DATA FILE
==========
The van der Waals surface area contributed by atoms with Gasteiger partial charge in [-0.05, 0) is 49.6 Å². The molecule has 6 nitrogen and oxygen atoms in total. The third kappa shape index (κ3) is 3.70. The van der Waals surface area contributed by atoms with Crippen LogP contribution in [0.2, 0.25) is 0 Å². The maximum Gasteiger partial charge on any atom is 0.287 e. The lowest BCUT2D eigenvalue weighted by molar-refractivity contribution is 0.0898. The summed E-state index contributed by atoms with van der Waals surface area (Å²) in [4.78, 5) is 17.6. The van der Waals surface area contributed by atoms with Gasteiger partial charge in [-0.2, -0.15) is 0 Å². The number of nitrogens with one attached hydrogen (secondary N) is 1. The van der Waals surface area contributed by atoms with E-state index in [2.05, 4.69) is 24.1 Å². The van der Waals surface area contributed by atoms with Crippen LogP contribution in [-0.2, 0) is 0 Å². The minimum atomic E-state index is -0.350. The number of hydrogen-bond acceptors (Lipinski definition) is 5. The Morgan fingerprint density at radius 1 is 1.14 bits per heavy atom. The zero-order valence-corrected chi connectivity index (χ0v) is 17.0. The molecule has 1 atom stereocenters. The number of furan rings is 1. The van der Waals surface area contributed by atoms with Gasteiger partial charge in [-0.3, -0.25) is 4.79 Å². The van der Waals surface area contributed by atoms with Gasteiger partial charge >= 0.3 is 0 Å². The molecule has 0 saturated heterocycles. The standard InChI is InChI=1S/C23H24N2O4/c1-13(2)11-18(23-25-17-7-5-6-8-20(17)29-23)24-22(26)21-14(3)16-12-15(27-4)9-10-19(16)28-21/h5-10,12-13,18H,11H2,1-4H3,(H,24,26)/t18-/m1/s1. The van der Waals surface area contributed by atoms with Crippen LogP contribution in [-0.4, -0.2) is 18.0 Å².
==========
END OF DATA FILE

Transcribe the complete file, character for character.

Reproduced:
The van der Waals surface area contributed by atoms with Gasteiger partial charge in [-0.05, 0) is 49.6 Å². The molecule has 6 nitrogen and oxygen atoms in total. The third kappa shape index (κ3) is 3.70. The van der Waals surface area contributed by atoms with Crippen LogP contribution in [0.2, 0.25) is 0 Å². The maximum Gasteiger partial charge on any atom is 0.287 e. The lowest BCUT2D eigenvalue weighted by molar-refractivity contribution is 0.0898. The summed E-state index contributed by atoms with van der Waals surface area (Å²) in [4.78, 5) is 17.6. The van der Waals surface area contributed by atoms with Gasteiger partial charge in [-0.2, -0.15) is 0 Å². The number of nitrogens with one attached hydrogen (secondary N) is 1. The van der Waals surface area contributed by atoms with E-state index in [2.05, 4.69) is 24.1 Å². The van der Waals surface area contributed by atoms with Crippen LogP contribution in [-0.2, 0) is 0 Å². The minimum atomic E-state index is -0.350. The number of hydrogen-bond acceptors (Lipinski definition) is 5. The Morgan fingerprint density at radius 1 is 1.14 bits per heavy atom. The zero-order valence-corrected chi connectivity index (χ0v) is 17.0. The molecule has 1 atom stereocenters. The number of furan rings is 1. The van der Waals surface area contributed by atoms with Gasteiger partial charge in [-0.3, -0.25) is 4.79 Å². The van der Waals surface area contributed by atoms with Gasteiger partial charge >= 0.3 is 0 Å². The molecule has 0 saturated heterocycles. The standard InChI is InChI=1S/C23H24N2O4/c1-13(2)11-18(23-25-17-7-5-6-8-20(17)29-23)24-22(26)21-14(3)16-12-15(27-4)9-10-19(16)28-21/h5-10,12-13,18H,11H2,1-4H3,(H,24,26)/t18-/m1/s1. The van der Waals surface area contributed by atoms with Crippen LogP contribution in [-0.4, -0.2) is 18.0 Å².